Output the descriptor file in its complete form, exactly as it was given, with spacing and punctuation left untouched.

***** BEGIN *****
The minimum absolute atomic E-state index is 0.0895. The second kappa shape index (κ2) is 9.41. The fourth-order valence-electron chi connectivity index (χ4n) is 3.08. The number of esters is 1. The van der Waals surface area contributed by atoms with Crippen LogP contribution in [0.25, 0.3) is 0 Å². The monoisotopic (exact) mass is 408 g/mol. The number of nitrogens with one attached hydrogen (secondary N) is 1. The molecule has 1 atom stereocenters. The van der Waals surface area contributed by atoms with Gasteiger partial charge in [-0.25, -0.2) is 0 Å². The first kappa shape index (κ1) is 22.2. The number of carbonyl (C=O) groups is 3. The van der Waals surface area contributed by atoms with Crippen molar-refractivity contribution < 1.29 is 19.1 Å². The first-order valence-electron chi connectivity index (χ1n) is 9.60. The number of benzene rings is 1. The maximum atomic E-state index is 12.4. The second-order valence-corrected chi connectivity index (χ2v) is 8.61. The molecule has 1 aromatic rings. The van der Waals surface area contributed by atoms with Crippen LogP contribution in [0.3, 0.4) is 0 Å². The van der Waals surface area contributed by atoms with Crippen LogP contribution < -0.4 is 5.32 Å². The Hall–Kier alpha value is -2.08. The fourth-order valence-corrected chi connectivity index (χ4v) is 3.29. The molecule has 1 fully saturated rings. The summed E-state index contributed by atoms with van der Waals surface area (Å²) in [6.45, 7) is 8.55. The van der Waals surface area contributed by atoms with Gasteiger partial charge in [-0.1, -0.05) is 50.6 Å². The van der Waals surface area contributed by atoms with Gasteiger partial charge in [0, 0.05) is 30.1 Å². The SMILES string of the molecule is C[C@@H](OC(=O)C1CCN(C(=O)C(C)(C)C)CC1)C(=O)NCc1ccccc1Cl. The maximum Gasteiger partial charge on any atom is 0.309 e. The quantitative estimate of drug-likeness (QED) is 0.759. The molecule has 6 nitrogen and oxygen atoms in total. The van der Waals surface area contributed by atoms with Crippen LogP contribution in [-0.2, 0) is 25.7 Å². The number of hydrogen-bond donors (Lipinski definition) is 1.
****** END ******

The minimum absolute atomic E-state index is 0.0895. The second kappa shape index (κ2) is 9.41. The fourth-order valence-electron chi connectivity index (χ4n) is 3.08. The number of esters is 1. The van der Waals surface area contributed by atoms with Crippen LogP contribution in [0.25, 0.3) is 0 Å². The monoisotopic (exact) mass is 408 g/mol. The number of nitrogens with one attached hydrogen (secondary N) is 1. The molecule has 1 atom stereocenters. The van der Waals surface area contributed by atoms with Gasteiger partial charge in [-0.25, -0.2) is 0 Å². The first kappa shape index (κ1) is 22.2. The number of carbonyl (C=O) groups is 3. The van der Waals surface area contributed by atoms with Crippen molar-refractivity contribution < 1.29 is 19.1 Å². The first-order valence-electron chi connectivity index (χ1n) is 9.60. The number of benzene rings is 1. The maximum atomic E-state index is 12.4. The second-order valence-corrected chi connectivity index (χ2v) is 8.61. The molecule has 1 aromatic rings. The van der Waals surface area contributed by atoms with Crippen LogP contribution in [0.3, 0.4) is 0 Å². The van der Waals surface area contributed by atoms with Crippen LogP contribution < -0.4 is 5.32 Å². The Hall–Kier alpha value is -2.08. The fourth-order valence-corrected chi connectivity index (χ4v) is 3.29. The molecule has 1 fully saturated rings. The summed E-state index contributed by atoms with van der Waals surface area (Å²) in [6.45, 7) is 8.55. The van der Waals surface area contributed by atoms with Gasteiger partial charge in [-0.1, -0.05) is 50.6 Å². The van der Waals surface area contributed by atoms with Gasteiger partial charge in [0, 0.05) is 30.1 Å². The SMILES string of the molecule is C[C@@H](OC(=O)C1CCN(C(=O)C(C)(C)C)CC1)C(=O)NCc1ccccc1Cl. The maximum Gasteiger partial charge on any atom is 0.309 e. The quantitative estimate of drug-likeness (QED) is 0.759. The molecule has 6 nitrogen and oxygen atoms in total. The van der Waals surface area contributed by atoms with Crippen LogP contribution in [-0.2, 0) is 25.7 Å². The number of hydrogen-bond donors (Lipinski definition) is 1.